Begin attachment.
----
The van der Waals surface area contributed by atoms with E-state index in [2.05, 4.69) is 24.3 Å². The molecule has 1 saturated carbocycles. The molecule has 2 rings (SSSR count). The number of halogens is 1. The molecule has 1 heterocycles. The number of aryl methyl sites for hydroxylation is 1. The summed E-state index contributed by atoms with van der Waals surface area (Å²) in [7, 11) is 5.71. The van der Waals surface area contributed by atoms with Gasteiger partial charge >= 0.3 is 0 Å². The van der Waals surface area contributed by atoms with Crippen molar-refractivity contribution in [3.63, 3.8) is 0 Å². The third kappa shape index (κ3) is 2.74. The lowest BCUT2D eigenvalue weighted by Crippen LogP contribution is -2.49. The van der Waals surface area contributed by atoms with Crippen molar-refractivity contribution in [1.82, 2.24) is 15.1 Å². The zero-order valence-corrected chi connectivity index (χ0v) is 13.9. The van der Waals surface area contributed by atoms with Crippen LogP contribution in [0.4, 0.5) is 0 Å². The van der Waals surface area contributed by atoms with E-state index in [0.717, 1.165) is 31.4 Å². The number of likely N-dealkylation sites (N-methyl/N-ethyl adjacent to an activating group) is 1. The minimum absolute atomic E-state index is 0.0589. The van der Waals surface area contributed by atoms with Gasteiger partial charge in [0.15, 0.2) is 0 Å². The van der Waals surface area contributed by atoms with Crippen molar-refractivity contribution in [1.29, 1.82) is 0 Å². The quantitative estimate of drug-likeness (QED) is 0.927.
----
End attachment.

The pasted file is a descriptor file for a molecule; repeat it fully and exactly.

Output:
The van der Waals surface area contributed by atoms with E-state index in [2.05, 4.69) is 24.3 Å². The molecule has 1 saturated carbocycles. The molecule has 2 rings (SSSR count). The number of halogens is 1. The molecule has 1 heterocycles. The number of aryl methyl sites for hydroxylation is 1. The summed E-state index contributed by atoms with van der Waals surface area (Å²) in [7, 11) is 5.71. The van der Waals surface area contributed by atoms with Gasteiger partial charge >= 0.3 is 0 Å². The van der Waals surface area contributed by atoms with Crippen molar-refractivity contribution in [3.63, 3.8) is 0 Å². The third kappa shape index (κ3) is 2.74. The lowest BCUT2D eigenvalue weighted by Crippen LogP contribution is -2.49. The van der Waals surface area contributed by atoms with Crippen molar-refractivity contribution in [1.82, 2.24) is 15.1 Å². The zero-order valence-corrected chi connectivity index (χ0v) is 13.9. The van der Waals surface area contributed by atoms with Crippen LogP contribution in [0.4, 0.5) is 0 Å². The van der Waals surface area contributed by atoms with E-state index in [0.717, 1.165) is 31.4 Å². The number of likely N-dealkylation sites (N-methyl/N-ethyl adjacent to an activating group) is 1. The minimum absolute atomic E-state index is 0.0589. The van der Waals surface area contributed by atoms with Gasteiger partial charge in [0.15, 0.2) is 0 Å². The van der Waals surface area contributed by atoms with Crippen molar-refractivity contribution in [1.29, 1.82) is 0 Å². The quantitative estimate of drug-likeness (QED) is 0.927.